Next year’s America’s Cup regatta appears headed for an Arab emirate — and possibly back to court
A scant 50 miles across the Persian Gulf from Iran, just a gunboat ride away from Mahmoud Ahmadinejad’s turf, the United Arab Emirates looks like it may be the venue of the 33rd America’s Cup come February.
America’s Cup defender Alinghi and its yacht club, the Société Nautique de Genève, announced Aug. 5 that they have chosen Ras al-Khaimah for the three-race one-on-one competition. It is the northeasternmost of the emirates and the lesser-known, lesser-developed cousin of super-westernized Dubai and Abu Dhabi.
In another sharp break with Cup tradition, boats for the first time will be able to race with powered hydraulic winches and movable ballast, so muscle-bound grinders might well be less in demand than for earlier Cup regattas. That one issue, which had been hanging fire in New York Supreme Court, was decided July 30 in favor of Alinghi.
At a hearing 10 days later, BMW Oracle revealed that BOR 90, the 90-foot trimaran it has been sea-trialing off San Diego, will be its Cup entry. Alinghi, which doesn’t have to declare what boat it will race yet, likely will enter a 90-foot catamaran that reportedly carries an engine to power hydraulic winches and movable ballast. A Russian Mil Mi26 helicopter airlifted the big cat 165 miles over the Alps from Lake Geneva, Switzerland, to the Yacht Club Italiano in Genoa, Italy, Aug. 7 for crew training and sea trials.
The Mideast venue was the latest surprise in the continuing America’s Cup saga. “This whole Cup is becoming a freak show,” says Gary Jobson, who won in 1977 as tactician on Ted Turner’s Courageous and has covered Cup racing for ESPN. But the freak show does turn heads. “People are interested in what the heck is going on. They shake their heads, but they want to know what’s going on.”
Jobson says this Cup — a best of three series with just one challenger and two extraordinarily costly boats — is probably an anomaly, but it promises to be a riveting grudge match between billionaires Ernesto Bertarelli, the Swiss pharmaceuticals magnate, and Larry Ellison, the American computer guru. The two have been jockeying in court for two years — and are still there. During that time, however, they’ve built a couple of blisteringly fast 90-foot multihulls to go to battle in.
Jobson suspects one or the other boat — he has no idea which — will be significantly faster than the other and will take the series in just two races.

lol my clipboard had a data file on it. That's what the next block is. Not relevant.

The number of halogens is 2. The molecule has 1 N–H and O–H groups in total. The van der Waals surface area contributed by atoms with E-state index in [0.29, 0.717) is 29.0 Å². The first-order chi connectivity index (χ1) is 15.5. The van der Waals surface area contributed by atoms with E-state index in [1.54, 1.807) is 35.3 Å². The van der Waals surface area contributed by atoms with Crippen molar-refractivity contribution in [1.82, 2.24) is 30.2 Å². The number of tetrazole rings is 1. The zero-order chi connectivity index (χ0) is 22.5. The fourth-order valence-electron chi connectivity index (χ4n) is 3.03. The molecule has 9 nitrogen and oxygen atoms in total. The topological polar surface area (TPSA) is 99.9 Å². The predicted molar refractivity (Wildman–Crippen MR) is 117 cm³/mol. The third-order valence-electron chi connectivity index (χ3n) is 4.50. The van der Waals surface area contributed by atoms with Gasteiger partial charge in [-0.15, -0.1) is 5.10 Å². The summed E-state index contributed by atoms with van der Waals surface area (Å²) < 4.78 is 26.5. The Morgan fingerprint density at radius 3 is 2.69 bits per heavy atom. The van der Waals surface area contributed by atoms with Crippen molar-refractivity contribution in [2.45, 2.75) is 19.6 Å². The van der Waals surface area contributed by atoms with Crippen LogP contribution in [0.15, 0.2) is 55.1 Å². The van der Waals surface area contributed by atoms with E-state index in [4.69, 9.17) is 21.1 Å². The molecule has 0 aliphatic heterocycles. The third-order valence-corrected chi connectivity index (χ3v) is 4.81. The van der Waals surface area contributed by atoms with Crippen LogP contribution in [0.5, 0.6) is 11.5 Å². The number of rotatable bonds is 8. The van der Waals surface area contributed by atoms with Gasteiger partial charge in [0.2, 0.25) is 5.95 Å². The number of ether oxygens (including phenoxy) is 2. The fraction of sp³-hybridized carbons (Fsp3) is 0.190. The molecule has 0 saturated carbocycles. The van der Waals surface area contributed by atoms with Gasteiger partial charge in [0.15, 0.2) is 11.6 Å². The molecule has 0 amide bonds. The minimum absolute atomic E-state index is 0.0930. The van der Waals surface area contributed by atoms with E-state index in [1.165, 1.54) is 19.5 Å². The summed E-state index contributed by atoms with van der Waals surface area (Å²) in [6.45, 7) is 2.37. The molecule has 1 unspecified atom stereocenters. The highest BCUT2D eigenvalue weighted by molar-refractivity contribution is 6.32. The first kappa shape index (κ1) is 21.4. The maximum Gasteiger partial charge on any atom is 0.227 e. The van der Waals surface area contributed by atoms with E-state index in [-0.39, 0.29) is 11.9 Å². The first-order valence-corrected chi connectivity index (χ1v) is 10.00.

The venue remained in dispute in mid-August. BMW Oracle and its Golden Gate Yacht Club aren’t happy with Ras al-Khaimah because Alinghi hadn’t consulted them about it.
“We once again advise you that it is our firm view that the selection of a Northern Hemisphere venue, other than Valencia, without our mutual consent contravenes the Deed [of Gift] and the Order and Judgment of the Court of Appeals,” GGYC commodore Marcus Young wrote to SNG vice commodore Fred Meyer Aug. 6. He also maintains that the venue may not comply with the Deed rule that a Cup course be an “ocean course, free of headlands.” The racing would take place near the mouth of the Persian Gulf, inside the Strait of Hormuz.
Explaining the choice of a Mideast venue, Alinghi captain Brad Butterworth says his crew trained in winter in nearby Dubai and liked the sailing on the Persian Gulf. “In the end, we settled on Ras al-Khaimah in particular because of the infrastructure in Al Hamra Village and because it has a great building sea breeze during the day, similar to Mediterranean conditions in the summer, making it good for these boats and safe for all concerned,” he says.
It would be the first Cup held outside America, Europe or New Zealand-Australia. Ras al-Khaimah is one of seven emirates in the UAE. It covers 656 square miles and has a population of 300,000 and an economic base that now is mostly industrial.
According to a Q&A on SNG’s Web site, Ras al-Khaimah is not paying SNG any venue fee but will make a “multi-million-dollar” investment in infrastructure for the Cup. The race facilities and accommodations for teams, press and the public would be based at the 55-acre Al Hamra Village and lagoon, a new luxury coastal resort. Security is not an issue, SNG maintains, and points to the many western companies that have offices in the emirate and the number of international sporting and cultural events hosted there.
“This is a venue that offers perfect weather and great sailing conditions for a match in February,” says Meyer. “The authorities have shown tremendous interest in and support for hosting the America’s Cup, and the country has experience in organizing first-class sporting events such as ATP tennis, PGA golf and Formula One. They will make a purpose-built island available at the Al Hamra Village in Ras al-Khaimah to provide the America’s Cup teams, sponsors and fans with an outstanding venue.”
This article originally appeared in the October 2009 issue.